In the third of our series on effective board meetings, we’re looking at board papers. We know that the board pack should be distributed at least a week in advance of the meeting, but what should be in it?
1. Meeting notice
The meeting notice is the covering letter for the board pack. It should state when and where the meeting will be held, and list the other papers in the pack.
The agenda is a key document. It sets out what will be discussed at the meeting, and acts as a roadmap for the Chair to guide the discussion. It is the responsibility of the Chair to set the agendas, usually in partnership with the CEO. The Chair may also wish to ask other board members if they have agenda items which they would like to be included. This goes a long way to preventing ‘any other business’ from being longer than the rest of the meeting!
The Chair and CEO should discuss each agenda item and identify if any other member of staff or outside adviser should be in the room for any particular item. If this is the case, be sure to include who will be attending for each agenda item, as this helps the board know who everyone is in the room, and why they are there.
The Chair should also allocate times against the agenda to ensure more time is spent discussing the most important items. Have an end time and stick to it – it’ll help focus everyone on the task at hand, and will allow participants to plan the rest of their day.
3. Minutes of the previous meeting
The minutes of the previous meeting should be circulated with the board pack. These should be dated so there is no confusion regarding which meeting they relate to.
4. Financial information
The board can expect to see an income and expenditure report, balance sheet and cash flow forecast at each meeting. Other financial information may be required depending on the needs of the organisation, and the projects being undertaken at the time of the meeting.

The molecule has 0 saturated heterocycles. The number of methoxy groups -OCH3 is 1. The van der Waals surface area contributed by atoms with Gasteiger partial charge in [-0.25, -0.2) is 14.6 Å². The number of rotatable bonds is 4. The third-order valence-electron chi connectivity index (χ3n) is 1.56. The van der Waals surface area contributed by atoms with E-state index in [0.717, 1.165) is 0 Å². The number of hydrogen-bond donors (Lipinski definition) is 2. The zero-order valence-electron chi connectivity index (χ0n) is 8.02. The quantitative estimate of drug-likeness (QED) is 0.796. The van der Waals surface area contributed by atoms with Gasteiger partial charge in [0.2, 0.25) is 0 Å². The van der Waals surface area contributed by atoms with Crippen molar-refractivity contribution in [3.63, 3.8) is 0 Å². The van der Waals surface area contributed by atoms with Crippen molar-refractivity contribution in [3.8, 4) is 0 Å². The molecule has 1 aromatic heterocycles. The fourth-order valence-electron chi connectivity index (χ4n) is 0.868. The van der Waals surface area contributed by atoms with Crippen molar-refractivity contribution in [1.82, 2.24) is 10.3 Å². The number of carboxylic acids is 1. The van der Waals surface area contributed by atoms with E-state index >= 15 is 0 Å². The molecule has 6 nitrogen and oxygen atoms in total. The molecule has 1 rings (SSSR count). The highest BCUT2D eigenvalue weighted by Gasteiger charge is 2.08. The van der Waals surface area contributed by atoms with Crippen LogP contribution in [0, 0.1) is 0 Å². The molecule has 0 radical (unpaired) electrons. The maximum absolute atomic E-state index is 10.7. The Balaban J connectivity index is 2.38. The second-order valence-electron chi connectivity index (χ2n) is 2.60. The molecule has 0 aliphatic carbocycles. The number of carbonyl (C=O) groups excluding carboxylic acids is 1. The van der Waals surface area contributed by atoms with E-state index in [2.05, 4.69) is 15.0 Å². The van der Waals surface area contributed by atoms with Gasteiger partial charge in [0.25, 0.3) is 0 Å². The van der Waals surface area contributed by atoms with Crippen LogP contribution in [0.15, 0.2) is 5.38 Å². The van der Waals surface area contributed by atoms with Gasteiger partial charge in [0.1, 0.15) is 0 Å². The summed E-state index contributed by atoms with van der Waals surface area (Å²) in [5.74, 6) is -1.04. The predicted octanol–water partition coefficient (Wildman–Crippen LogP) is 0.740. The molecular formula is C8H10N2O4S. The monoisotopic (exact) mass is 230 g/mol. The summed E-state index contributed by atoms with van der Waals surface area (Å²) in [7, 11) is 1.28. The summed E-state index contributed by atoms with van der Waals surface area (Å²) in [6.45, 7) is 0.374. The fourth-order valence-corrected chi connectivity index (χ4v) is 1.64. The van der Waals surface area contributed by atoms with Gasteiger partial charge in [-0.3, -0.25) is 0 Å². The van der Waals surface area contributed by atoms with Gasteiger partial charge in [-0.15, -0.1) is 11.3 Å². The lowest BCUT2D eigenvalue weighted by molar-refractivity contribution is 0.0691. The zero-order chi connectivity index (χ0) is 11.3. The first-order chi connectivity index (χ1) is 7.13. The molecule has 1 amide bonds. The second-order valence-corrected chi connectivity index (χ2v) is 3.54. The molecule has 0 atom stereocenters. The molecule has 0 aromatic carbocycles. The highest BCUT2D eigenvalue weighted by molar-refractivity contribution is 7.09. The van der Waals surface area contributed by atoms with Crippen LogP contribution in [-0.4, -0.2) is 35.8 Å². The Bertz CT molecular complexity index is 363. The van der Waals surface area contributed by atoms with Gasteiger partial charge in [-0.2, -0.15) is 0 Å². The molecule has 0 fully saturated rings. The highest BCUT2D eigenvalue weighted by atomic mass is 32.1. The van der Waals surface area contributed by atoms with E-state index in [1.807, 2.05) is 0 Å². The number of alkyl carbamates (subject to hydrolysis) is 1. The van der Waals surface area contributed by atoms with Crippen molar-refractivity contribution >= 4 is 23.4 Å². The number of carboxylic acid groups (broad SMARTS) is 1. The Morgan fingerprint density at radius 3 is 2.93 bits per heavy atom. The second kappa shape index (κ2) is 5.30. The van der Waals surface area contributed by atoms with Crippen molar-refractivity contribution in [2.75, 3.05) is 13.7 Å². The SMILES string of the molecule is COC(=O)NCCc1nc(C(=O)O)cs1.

5. Performance reports
Each meeting should include a high level report on performance against the objectives laid out in the business plan. This may be in the form of a balanced scorecard, or other appropriate performance management tool.
6. Briefing papers
For agenda items requiring a decision it is advisable for a briefing paper to be included. A good briefing paper will help board members in making their decision by
- Summarising any previous discussions and decisions on the subject
- Outlining the options, and the pros and cons of each
- Itemising the resource implications of each option and related risks
- Commenting on the long-term effect of each option on the business, its reputation, its key stakeholders (including employees) and any equality issues arising
The paper should also include a clear recommendation from the executive regarding which option is preferred and why.
This can amount to a great deal of paper. Increasingly, boards are moving towards using secure portals for board members to access the papers and avoid the expense and time needed for printing off board packs. Either way, all the items listed above should be included in the board pack, and everything in the pack should be read by meeting participants in advance of the meeting.